September 26-28, 2016
"As the world is increasingly interconnected, everyone shares the responsibility of securing cyberspace."
— Newton Lee
"As the United States attorney in Manhattan, I have come to worry about few things as much as the gathering cyber threat."
— Preet Bharara
Cybersecurity and security are becoming one and the same. And it’s becoming harder and harder to secure systems and still have them function in the real world. Denials of service and other attacks are routine; cyberwars are becoming real possibilities; we’ve already seen Mission-Impossible-like targeting of individual systems; and the VW emissions scandal is a reminder that software is everywhere and may not be doing what it’s supposed to.
- Perimeter Security
- Internet of Things
- Cloud Security
- Software Integrity
- Proactive Security
- Planning for Disaster
- Authentication & Verification
- SCADA Security
Michael Hayden, the only individual to head both the National Security Agency (1999–2005) and the Central Intelligence Agency (2006–2009) is in a unique position to discuss the synergies, tensions, and trade-offs among intelligence, data, security, and privacy.
Raluca Ada Popa, an Assistant Professor at UC Berkeley, is also a principal at PreVeil a startup whose core technology enables computation on encrypted data.
Adam Ghetti was arguably the most popular speaker at our Feb 2014 meeting in Atlanta, when he was barely out of college. Since then, his business, Ionic Security, has grown and matured dramatically; investors include Amazon, Goldman Sachs, and Google Ventures. Ionic protects data, instead of the networks it traverses, encrypting it fully and with layered levels of access, yet minimizing the friction and bottlenecks that have stymied previous efforts to do this.
Simon Crosby is founder of Bromium, which has developed a new form of virtualization that is hardware-based, tapping into tools built inside existing Intel and AMD microprocessors. If an application task tries to access core system resources, the hardware will stop it and ask how to proceed.
In 2011, Srdjan Capkun, who directs ETH’s Zurich Information Security and Privacy Center, led a team of students that found a way to hack millions of cars. The group then set out to defeat their own hack, and have formed a startup, 3DB Technologies, around their solution, which could also better secure access to computers, IoT, and even handguns.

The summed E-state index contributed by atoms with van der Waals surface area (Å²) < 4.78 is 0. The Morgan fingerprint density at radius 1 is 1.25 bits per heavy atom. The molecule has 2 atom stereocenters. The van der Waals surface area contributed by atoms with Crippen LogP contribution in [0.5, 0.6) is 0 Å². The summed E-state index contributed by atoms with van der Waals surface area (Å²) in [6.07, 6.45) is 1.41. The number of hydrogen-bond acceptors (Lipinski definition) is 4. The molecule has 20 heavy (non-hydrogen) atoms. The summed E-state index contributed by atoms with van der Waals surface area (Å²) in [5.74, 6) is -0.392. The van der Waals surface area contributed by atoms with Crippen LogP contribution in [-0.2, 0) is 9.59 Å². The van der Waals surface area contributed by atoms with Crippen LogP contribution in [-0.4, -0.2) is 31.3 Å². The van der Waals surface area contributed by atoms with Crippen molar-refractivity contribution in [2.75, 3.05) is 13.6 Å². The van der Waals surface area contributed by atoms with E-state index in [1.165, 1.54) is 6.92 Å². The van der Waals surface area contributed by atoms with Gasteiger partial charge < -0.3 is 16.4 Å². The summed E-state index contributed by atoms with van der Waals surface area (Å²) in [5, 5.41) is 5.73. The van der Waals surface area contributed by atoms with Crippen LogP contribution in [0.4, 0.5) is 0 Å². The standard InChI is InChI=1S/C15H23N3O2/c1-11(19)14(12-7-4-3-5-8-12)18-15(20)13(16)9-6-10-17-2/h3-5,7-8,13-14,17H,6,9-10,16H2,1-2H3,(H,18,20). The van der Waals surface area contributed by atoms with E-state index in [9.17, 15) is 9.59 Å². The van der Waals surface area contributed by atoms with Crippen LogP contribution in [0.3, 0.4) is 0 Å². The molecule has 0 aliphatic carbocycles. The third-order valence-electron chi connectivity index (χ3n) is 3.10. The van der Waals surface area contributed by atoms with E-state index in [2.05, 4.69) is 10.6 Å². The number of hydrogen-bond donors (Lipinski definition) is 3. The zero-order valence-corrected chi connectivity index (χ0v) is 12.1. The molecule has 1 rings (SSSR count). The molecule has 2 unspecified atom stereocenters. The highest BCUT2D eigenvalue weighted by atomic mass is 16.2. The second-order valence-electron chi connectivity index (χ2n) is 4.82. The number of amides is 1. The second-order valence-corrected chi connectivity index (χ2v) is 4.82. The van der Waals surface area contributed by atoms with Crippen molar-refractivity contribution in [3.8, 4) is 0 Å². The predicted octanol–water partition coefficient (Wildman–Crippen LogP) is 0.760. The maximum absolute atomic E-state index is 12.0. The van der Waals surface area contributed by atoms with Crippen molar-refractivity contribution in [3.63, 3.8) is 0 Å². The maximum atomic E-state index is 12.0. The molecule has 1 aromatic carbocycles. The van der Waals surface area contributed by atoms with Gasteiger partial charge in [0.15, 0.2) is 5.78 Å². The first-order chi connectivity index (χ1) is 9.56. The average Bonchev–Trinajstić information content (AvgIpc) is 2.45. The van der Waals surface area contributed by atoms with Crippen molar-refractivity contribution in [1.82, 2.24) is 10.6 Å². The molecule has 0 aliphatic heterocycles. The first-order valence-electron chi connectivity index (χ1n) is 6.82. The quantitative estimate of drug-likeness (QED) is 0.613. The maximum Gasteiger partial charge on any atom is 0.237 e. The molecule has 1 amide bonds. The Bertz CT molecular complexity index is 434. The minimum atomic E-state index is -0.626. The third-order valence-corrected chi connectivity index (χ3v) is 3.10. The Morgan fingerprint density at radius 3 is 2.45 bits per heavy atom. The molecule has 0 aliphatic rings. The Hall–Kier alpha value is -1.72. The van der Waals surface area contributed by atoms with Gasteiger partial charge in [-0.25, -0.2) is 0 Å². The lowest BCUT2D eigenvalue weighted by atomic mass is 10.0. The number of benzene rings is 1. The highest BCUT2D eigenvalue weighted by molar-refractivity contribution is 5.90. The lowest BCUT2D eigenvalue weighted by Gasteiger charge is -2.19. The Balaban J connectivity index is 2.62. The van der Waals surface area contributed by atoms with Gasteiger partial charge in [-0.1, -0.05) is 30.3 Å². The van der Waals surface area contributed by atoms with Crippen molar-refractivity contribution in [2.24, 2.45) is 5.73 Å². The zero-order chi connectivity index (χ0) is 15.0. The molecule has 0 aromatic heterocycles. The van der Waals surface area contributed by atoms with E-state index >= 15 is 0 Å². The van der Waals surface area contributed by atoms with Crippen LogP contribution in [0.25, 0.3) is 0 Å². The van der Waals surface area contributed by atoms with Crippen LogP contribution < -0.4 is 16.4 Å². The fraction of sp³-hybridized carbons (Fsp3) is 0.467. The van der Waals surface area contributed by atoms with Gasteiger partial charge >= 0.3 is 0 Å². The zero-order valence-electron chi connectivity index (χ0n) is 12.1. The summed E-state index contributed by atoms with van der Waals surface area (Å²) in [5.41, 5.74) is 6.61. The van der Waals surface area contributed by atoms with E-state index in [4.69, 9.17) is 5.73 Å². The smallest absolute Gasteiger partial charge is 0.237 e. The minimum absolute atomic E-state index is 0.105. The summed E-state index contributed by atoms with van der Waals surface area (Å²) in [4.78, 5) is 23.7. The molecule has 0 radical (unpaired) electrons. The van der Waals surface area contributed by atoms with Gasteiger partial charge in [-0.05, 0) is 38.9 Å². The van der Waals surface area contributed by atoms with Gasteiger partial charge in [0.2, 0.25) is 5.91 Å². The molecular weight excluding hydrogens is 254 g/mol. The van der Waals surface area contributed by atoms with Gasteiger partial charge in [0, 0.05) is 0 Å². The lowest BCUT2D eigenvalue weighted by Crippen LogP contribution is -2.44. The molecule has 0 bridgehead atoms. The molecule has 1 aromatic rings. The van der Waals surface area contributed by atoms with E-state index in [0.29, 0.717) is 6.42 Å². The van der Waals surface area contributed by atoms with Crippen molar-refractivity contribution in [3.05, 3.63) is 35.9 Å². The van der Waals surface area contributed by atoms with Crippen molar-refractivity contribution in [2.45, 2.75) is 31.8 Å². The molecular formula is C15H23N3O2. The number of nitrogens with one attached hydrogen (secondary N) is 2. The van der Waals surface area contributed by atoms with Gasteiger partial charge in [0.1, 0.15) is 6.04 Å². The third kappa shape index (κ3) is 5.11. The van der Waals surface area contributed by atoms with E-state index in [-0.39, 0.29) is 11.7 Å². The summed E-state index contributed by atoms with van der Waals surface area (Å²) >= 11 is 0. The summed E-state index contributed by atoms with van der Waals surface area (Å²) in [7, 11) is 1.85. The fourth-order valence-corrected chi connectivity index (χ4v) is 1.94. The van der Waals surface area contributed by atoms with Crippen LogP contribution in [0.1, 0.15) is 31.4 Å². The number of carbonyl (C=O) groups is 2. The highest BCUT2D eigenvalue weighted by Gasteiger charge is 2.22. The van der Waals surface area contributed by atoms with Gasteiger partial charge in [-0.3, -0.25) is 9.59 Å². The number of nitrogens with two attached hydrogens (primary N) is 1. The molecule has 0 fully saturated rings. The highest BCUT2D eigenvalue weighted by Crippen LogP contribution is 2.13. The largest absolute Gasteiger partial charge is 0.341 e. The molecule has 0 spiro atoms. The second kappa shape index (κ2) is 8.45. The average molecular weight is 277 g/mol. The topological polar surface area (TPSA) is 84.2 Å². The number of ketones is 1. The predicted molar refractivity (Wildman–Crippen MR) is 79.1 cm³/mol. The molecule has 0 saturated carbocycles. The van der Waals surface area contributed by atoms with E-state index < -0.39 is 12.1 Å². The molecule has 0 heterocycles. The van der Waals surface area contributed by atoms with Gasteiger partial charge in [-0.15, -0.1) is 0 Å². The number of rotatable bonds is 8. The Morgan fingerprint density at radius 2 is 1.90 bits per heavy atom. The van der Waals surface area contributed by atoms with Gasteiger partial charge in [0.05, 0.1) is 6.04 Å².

Elk and beetle antlers consume an enormous percentage of an animal’s available resources; so too did the military budgets of the superpowers during the Cold War. University of Montana professor Doug Emlen’s 2014 book, Animal Weapons: The Evolution of Battle, explores a number of similarities and differences between animal and human weapons systems.
Juniad Islam and Bob Flores, are co-chairs of a key group within the Cloud Security Alliance, spearheading a strategy called Software-Defined Perimeter, which mitigates network-based attacks on Internet-accessible applications by eliminating connectivity to them until devices and users are authenticated and authorized. A number of organizations, including Microsoft, EMC, and TTI/Vanguard member firm Coca-Cola, are members of the Alliance.
One of the most promising technologies on the security horizon is behavior-based authentication, using multi-modal biometrics; Google has been working to incorporate it into Android. DARPA has backed this approach as well, funding two rounds of research by Behaviosec. We’ll hear how it works from the company’s Vice President for Development, Ingo Deutschmann.
Webmasters everywhere have been delighted by the success of Let's Encrypt, which automates the certificate process for secure websites. J Alex Halderman, one of its designers, will talk about its strengths and weaknesses and the process of automating web authentication.
Global organizations should welcome a methodology for determining which states in the U.S., and which countries around the globe, are the most and least safe from a cybersecurity point of view. It was developed by Francesca Spidalieri of Salve Regina University’s Pell Center.
One recent corporate trend has been to take cybersecurity out of its individual silo and put it into a broader bailiwick of risk management. The U.S. Cyber Consequences Unit, a non-profit research institute led by Director and Chief Economist Scott Borg, is one of the leaders in quantitative, risk-based approaches to cybersecurity.
Resilience is an important topic in any risk-based strategy as well as in its own right, and Robert Cunningham (of TTI/Vanguard member firm MIT Lincoln Labs, will talk about keeping mission-critical systems functioning while under attack.
Is anything more secure than a one-time pad? An Australian startup, Token One, led by Phil Cuff, has brought the one-time pad into the digital age, to create a secure and easy-to-use form of authentication.
If blockchain is ever to enter the mainstream of computing products, it will be when technologists like Yorke Rhodes help companies like Microsoft build it into their software infrastructure.